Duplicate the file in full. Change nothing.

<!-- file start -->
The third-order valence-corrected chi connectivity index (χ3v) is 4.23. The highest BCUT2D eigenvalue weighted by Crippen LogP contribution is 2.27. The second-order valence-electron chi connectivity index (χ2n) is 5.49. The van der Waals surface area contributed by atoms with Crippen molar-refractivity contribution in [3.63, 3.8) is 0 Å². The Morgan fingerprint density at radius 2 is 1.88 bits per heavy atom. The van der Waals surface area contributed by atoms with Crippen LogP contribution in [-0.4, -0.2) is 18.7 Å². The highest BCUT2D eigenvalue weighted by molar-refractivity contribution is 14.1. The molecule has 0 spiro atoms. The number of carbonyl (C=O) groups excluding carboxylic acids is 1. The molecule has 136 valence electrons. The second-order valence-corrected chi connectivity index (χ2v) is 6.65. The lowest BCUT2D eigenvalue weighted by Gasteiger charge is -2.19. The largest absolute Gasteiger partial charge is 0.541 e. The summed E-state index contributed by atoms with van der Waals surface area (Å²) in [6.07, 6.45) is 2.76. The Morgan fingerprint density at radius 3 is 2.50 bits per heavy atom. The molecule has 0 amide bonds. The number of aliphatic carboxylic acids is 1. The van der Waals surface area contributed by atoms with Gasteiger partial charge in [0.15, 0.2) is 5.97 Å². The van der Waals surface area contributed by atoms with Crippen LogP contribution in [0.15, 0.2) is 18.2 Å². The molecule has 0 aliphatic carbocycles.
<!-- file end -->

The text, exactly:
The third-order valence-corrected chi connectivity index (χ3v) is 4.23. The highest BCUT2D eigenvalue weighted by Crippen LogP contribution is 2.27. The second-order valence-electron chi connectivity index (χ2n) is 5.49. The van der Waals surface area contributed by atoms with Crippen molar-refractivity contribution in [3.63, 3.8) is 0 Å². The Morgan fingerprint density at radius 2 is 1.88 bits per heavy atom. The van der Waals surface area contributed by atoms with Crippen LogP contribution in [-0.4, -0.2) is 18.7 Å². The highest BCUT2D eigenvalue weighted by molar-refractivity contribution is 14.1. The molecule has 0 spiro atoms. The number of carbonyl (C=O) groups excluding carboxylic acids is 1. The molecule has 136 valence electrons. The second-order valence-corrected chi connectivity index (χ2v) is 6.65. The lowest BCUT2D eigenvalue weighted by Gasteiger charge is -2.19. The largest absolute Gasteiger partial charge is 0.541 e. The summed E-state index contributed by atoms with van der Waals surface area (Å²) in [6.07, 6.45) is 2.76. The Morgan fingerprint density at radius 3 is 2.50 bits per heavy atom. The molecule has 0 amide bonds. The number of aliphatic carboxylic acids is 1. The van der Waals surface area contributed by atoms with Gasteiger partial charge in [0.15, 0.2) is 5.97 Å². The van der Waals surface area contributed by atoms with Crippen LogP contribution in [0.15, 0.2) is 18.2 Å². The molecule has 0 aliphatic carbocycles.